Flying on Instruments
Enabling the modern multinational to pilot its people to positive experience and productivity
This week marks the 112-year anniversary of the first controlled and sustained human flight in an airplane. Designed and built by two American aviation pioneers, brothers Orville and Wilbur Wright, the first flight took off on December 17, 1903, flew for 12 seconds and covered 120 feet.
While other pioneers were also certainly building and flying primitive aircraft at the turn of the last century, the Wright brothers’ innovative axis control system was unique in that it enabled pilots to effectively navigate and maintain equilibrium for the first time – a feature that is still used on modern fixed-wing aircraft today. Where competing inventors focused their efforts on optimizing power and speed, the Wright brothers viewed pilot control as more important – something that, together with their efforts to source and interpret accurate data as a means of improving their designs – was to cement their legacy in the aviation hall of fame.
So how is this relevant to HR technology?
There are clear parallels between the Wright brothers’ desire for data-driven insight and control, and the modern business leaders’ need for this to enable strategic, technology-assisted HR planning.
In multinational organizations where the modern workforce is often transient, diverse and disparately located, the need for real and credible workforce insight to inform planning and facilitate great employee experiences is greater than ever before. Without it, business leaders simply will not be able to develop tailored workforce management plans that engage and motivate, and people productivity will suffer as a result.
It comes down to a question of flying blind versus flying on instruments but how do you know which of these two categories your company falls into? Ask yourself: How many employees do we have? Which of our best performers are flight risks? What is our biggest retention risk?
If you’re unable to answer one or more of these questions, you may be flying completely blind and you’re not likely to be progressing as quickly as you should, nor as competitively. But trust us, you are also not the only organization in this situation, you are probably among the majority.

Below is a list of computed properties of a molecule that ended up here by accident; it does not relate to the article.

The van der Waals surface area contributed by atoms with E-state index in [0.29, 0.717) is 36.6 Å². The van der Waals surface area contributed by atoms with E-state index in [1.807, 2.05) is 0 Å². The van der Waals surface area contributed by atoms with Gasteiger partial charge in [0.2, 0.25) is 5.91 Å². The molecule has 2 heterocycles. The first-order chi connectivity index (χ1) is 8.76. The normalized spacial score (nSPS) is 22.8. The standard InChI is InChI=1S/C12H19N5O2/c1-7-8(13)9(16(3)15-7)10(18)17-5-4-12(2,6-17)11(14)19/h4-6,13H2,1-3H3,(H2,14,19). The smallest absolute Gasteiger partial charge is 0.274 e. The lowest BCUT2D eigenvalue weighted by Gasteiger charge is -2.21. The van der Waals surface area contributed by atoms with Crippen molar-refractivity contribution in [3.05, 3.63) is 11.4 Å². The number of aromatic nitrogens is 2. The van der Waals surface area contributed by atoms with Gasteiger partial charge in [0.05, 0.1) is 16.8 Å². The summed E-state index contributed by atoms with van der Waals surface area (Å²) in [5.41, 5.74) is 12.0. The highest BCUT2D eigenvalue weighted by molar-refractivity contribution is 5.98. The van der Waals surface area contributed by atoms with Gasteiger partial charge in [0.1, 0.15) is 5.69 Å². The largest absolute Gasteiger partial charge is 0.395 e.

The ‘Flying on Instruments’ flight path
The marriage of IT and HR has created new avenues for the modern global organization that allow HR leaders to really see and really understand what is happening across the collective workforce at the touch of a button. Not only this, global cloud HR systems are opening business leaders’ eyes to a whole new era of people potential and talent management which results in the best from their people in the business. While this may still be unchartered skies for many, they can rest assured it will deliver a more proactive, objective, automated and consistent approach to HR for the long term – and the benefits of that in business terms are going to be immense.
In 2016 you should be aiming for the very least in real-time workforce visibility, knowing your numbers rather than management by Excel spreadsheets. Beyond that it’s remarkable what intelligent analytics can start to do for you:
- Using data, dashboards and charts are able to answer questions in real-time, on demand
- Deploying ‘people scientists’ will enable you to interrogate, question and explore data, spot trends and identify patterns that are not obvious
- Using analytics you will be able to understand, explain, predict and model different business scenarios and outcomes
- Using data will help you to drive top down business decisions regarding people and business growth and direction
Flying in the future
The idea of data-driven insight and control has become widely recognized in 2015 – something that was not the case for Orville and Wilbur Wright in the early 1900s, a factor that makes their ‘ahead-of-the-times’ approach even more impressive.
However, for the rest of us in industry today, making data-driven decisions and proactively managing people should be where business is on autopilot in 2016.